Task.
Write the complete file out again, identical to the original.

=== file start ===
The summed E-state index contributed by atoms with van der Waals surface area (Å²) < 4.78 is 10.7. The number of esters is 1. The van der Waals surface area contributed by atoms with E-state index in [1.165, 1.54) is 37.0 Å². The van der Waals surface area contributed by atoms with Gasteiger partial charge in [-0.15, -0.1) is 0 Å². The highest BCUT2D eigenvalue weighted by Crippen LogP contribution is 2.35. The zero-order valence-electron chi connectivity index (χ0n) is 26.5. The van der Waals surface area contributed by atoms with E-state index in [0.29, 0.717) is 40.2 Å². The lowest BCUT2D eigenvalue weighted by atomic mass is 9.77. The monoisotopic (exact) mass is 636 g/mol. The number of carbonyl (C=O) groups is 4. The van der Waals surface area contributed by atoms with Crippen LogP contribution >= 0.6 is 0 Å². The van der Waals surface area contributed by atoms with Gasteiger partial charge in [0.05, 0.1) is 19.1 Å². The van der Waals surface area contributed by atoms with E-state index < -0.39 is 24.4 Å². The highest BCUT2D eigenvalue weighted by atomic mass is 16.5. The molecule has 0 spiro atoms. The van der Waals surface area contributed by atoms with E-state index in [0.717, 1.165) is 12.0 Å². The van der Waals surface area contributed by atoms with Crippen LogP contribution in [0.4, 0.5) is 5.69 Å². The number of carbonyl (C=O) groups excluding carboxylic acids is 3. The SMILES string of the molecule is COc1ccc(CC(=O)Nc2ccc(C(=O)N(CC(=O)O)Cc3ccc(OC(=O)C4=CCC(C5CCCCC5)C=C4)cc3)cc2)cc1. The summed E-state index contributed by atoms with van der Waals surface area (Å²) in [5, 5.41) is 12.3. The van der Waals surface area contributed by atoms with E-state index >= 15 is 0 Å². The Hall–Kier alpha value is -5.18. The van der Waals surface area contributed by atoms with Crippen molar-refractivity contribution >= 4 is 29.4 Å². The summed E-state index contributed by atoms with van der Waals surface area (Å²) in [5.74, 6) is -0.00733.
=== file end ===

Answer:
The summed E-state index contributed by atoms with van der Waals surface area (Å²) < 4.78 is 10.7. The number of esters is 1. The van der Waals surface area contributed by atoms with E-state index in [1.165, 1.54) is 37.0 Å². The van der Waals surface area contributed by atoms with Gasteiger partial charge in [-0.15, -0.1) is 0 Å². The highest BCUT2D eigenvalue weighted by Crippen LogP contribution is 2.35. The zero-order valence-electron chi connectivity index (χ0n) is 26.5. The van der Waals surface area contributed by atoms with E-state index in [0.29, 0.717) is 40.2 Å². The lowest BCUT2D eigenvalue weighted by atomic mass is 9.77. The monoisotopic (exact) mass is 636 g/mol. The number of carbonyl (C=O) groups is 4. The van der Waals surface area contributed by atoms with Crippen LogP contribution >= 0.6 is 0 Å². The van der Waals surface area contributed by atoms with Gasteiger partial charge in [0.05, 0.1) is 19.1 Å². The van der Waals surface area contributed by atoms with E-state index < -0.39 is 24.4 Å². The highest BCUT2D eigenvalue weighted by atomic mass is 16.5. The molecule has 0 spiro atoms. The van der Waals surface area contributed by atoms with E-state index in [0.717, 1.165) is 12.0 Å². The van der Waals surface area contributed by atoms with Crippen LogP contribution in [0.4, 0.5) is 5.69 Å². The number of carbonyl (C=O) groups excluding carboxylic acids is 3. The SMILES string of the molecule is COc1ccc(CC(=O)Nc2ccc(C(=O)N(CC(=O)O)Cc3ccc(OC(=O)C4=CCC(C5CCCCC5)C=C4)cc3)cc2)cc1. The summed E-state index contributed by atoms with van der Waals surface area (Å²) in [5, 5.41) is 12.3. The van der Waals surface area contributed by atoms with E-state index >= 15 is 0 Å². The Hall–Kier alpha value is -5.18. The van der Waals surface area contributed by atoms with Crippen molar-refractivity contribution >= 4 is 29.4 Å². The summed E-state index contributed by atoms with van der Waals surface area (Å²) in [5.74, 6) is -0.00733.